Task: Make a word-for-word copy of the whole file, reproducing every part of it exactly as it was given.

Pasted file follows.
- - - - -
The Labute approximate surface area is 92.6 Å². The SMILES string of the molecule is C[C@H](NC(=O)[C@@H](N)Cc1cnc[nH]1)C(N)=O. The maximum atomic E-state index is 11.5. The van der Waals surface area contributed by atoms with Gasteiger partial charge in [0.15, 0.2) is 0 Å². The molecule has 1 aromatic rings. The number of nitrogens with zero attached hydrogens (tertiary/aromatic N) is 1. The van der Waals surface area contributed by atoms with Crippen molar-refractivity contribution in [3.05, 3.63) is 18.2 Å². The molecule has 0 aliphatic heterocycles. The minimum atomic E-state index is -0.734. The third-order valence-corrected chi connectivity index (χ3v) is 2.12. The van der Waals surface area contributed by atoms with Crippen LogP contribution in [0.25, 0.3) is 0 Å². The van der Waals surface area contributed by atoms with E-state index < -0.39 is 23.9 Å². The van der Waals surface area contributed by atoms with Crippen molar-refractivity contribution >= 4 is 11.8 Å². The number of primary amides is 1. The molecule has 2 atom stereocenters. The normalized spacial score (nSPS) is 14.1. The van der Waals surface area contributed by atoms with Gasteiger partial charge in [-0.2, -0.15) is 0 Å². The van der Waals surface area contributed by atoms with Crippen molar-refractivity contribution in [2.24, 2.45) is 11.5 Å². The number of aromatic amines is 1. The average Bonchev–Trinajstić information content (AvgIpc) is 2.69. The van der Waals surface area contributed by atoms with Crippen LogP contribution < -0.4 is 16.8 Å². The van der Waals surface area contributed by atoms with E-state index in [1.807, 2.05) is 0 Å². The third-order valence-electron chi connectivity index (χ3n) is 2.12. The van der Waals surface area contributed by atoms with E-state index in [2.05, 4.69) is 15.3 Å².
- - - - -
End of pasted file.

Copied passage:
The Labute approximate surface area is 92.6 Å². The SMILES string of the molecule is C[C@H](NC(=O)[C@@H](N)Cc1cnc[nH]1)C(N)=O. The maximum atomic E-state index is 11.5. The van der Waals surface area contributed by atoms with Gasteiger partial charge in [0.15, 0.2) is 0 Å². The molecule has 1 aromatic rings. The number of nitrogens with zero attached hydrogens (tertiary/aromatic N) is 1. The van der Waals surface area contributed by atoms with Crippen molar-refractivity contribution in [3.05, 3.63) is 18.2 Å². The molecule has 0 aliphatic heterocycles. The minimum atomic E-state index is -0.734. The third-order valence-corrected chi connectivity index (χ3v) is 2.12. The van der Waals surface area contributed by atoms with Crippen LogP contribution in [0.25, 0.3) is 0 Å². The van der Waals surface area contributed by atoms with E-state index < -0.39 is 23.9 Å². The van der Waals surface area contributed by atoms with Crippen molar-refractivity contribution >= 4 is 11.8 Å². The number of primary amides is 1. The molecule has 2 atom stereocenters. The normalized spacial score (nSPS) is 14.1. The van der Waals surface area contributed by atoms with Gasteiger partial charge in [-0.2, -0.15) is 0 Å². The van der Waals surface area contributed by atoms with Crippen molar-refractivity contribution in [2.24, 2.45) is 11.5 Å². The number of aromatic amines is 1. The average Bonchev–Trinajstić information content (AvgIpc) is 2.69. The van der Waals surface area contributed by atoms with Crippen LogP contribution < -0.4 is 16.8 Å². The van der Waals surface area contributed by atoms with E-state index in [1.807, 2.05) is 0 Å². The third-order valence-electron chi connectivity index (χ3n) is 2.12. The van der Waals surface area contributed by atoms with E-state index in [2.05, 4.69) is 15.3 Å².